Oral history can refer to formal, rehearsed accounts of the past presented by culturally sanctioned tradition-bearers; informal conversations about “the old days” among family members, neighbors, or coworkers; printed compilations of stories told about past and present experiences; and recorded interviews with individuals deemed to have an important story to tell. The term has value in each of these contexts. The spoken word has taught most people about history. History-conscious people have preserved others’ firsthand stories of the past for generations, often at the point when the historical players and their memories were about to pass away.
Thus, oral history began with Allan Nevins’ 1940s Columbia University effort. While writing a history of President Grover Cleveland, he found that Cleveland’s associates left few letters, diaries, and memoirs. The telephone was replacing personal correspondence, and the bureaucratization of public affairs was standardizing the paper trail. To enhance the written record, Nevins proposed interviewing recent participants.
To sum up, oral history is a self-conscious, disciplined discourse between two people about a historical event that they consciously document. Oral history is a dialogue, even though it takes the form of an interview in which the interviewer asks the interviewee or narrator questions. The interviewer’s questions, based on a certain frame of reference or historical interest, elicit certain responses from the narrator, based on that person’s perception of what is essential or what they think is important to inform the interviewer. The narrator’s reaction informs the interviewer’s next questions, and so on.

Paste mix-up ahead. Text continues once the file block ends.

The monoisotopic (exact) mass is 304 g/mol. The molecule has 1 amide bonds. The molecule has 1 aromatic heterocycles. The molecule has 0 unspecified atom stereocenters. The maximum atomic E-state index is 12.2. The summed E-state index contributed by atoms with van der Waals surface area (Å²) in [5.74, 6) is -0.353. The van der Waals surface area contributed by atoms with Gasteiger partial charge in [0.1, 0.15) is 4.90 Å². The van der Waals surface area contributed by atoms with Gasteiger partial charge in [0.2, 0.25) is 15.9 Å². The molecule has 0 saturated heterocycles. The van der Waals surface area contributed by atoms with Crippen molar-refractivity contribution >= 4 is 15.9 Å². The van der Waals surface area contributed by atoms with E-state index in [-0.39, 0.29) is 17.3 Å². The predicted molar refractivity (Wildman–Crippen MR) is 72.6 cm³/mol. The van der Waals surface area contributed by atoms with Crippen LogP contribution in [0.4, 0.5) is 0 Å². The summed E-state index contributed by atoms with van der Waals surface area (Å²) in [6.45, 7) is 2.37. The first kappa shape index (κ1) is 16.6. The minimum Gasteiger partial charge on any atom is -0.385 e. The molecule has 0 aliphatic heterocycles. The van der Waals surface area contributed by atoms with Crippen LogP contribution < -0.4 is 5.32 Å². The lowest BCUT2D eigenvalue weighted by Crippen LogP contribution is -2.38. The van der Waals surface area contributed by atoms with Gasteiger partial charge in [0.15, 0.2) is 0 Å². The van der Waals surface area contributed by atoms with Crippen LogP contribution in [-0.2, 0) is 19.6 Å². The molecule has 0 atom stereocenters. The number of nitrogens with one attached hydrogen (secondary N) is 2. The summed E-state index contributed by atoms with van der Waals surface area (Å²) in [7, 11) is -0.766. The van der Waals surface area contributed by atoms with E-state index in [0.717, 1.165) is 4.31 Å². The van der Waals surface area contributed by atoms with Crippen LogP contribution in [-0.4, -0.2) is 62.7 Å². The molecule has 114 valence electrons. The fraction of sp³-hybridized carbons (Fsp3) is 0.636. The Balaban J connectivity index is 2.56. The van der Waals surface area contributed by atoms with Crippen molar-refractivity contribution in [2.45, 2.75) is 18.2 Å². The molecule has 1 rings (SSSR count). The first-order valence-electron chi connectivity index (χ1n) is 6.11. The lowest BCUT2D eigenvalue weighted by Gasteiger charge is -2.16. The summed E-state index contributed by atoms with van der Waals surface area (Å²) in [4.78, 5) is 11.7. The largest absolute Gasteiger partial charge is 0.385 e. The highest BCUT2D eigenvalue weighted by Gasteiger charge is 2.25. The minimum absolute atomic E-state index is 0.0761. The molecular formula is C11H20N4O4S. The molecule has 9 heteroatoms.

According to Alessandro Portelli, one of oral history’s most profound practitioners, “Oral history… refers [to] what the source [i.e., the narrator] and the historian [i.e., the interviewer] do together at the moment of their contact in the interview.” Perceptive inquiries work and rework a topic, helping the narrator to remember specifics, clarifying what is unclear, finding links among seemingly disconnected recollections, questioning discrepancies, and eliciting evaluations of what it all meant then and now. The finest interviewers listen intently to the narrator’s intent and then ask the tough questions.328